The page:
iiNet has paid $102,000 infringement notice to the Australian Competition and Consumer Commission (ACCC) relating to an advertisement for its Naked DSL Service.
According to the ACCC, it had reasonable grounds to believe the ad failed to prominently state the total minimum price payable for the service, allegedly breaching Australian Consumer Law.
The advertisement was displayed on the rear of a bus in Sydney in from February to March, stating the monthly price of iiNet’s Naked DSL Service of $59.95. It also displayed the total minimum price of the service, but the ACCC considered it was not in a prominent way.
In this instance the total minimum price comprised $59.95 for each month for 24 months plus a $79.95 connection fee totaling $1518.75.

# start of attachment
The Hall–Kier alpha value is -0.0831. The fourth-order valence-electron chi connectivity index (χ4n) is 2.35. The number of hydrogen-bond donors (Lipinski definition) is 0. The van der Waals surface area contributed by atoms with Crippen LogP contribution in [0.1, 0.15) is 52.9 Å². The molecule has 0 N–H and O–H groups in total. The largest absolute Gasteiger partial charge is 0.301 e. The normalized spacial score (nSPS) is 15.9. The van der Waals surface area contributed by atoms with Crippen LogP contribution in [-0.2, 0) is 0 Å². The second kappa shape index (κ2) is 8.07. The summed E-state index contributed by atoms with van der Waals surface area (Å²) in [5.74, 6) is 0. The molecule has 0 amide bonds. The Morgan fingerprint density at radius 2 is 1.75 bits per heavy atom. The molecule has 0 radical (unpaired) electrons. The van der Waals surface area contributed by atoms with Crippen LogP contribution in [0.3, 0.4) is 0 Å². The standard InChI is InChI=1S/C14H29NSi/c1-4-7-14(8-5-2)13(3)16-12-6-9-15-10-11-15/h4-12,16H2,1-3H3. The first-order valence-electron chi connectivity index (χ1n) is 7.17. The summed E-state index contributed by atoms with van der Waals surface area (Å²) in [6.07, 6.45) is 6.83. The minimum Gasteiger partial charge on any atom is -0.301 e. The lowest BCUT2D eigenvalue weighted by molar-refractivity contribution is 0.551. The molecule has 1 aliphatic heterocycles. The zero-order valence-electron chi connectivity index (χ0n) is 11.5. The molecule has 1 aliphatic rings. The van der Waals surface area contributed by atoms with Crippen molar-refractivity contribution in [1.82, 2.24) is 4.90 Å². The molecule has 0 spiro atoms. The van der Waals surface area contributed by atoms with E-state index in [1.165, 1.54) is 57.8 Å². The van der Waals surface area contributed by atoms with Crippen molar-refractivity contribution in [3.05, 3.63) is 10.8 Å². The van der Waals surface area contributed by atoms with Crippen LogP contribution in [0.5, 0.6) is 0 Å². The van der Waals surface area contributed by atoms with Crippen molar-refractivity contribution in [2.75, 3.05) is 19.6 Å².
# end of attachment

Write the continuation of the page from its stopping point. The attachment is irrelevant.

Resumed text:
Under the Australian Consumer Law, an advertisement that promotes the monthly price of a service must also prominently state the quantifiable total minimum price for that service.
“Businesses need to take into account the context in which their advertisements appear. If the total minimum price is not prominent or cannot be easily seen, businesses run the risk of being in breach of the Australian Consumer Law,” ACCC Chairman, Rod Sims, said.
iiNet Chief Regulatory Officer, Steve Dalby, said it was committed to meeting compliance obligations under the Australian Consumer Law and when advised by the regulator that its interpretation of 'prominence' was not adequate, it immediately took steps to rectify the advertisement in question.
"Although there are no specific guidelines in the law outlining what is adequate prominence, we have a comprehensive compliance program in place to help us meet this continuing challenge," Dalby said.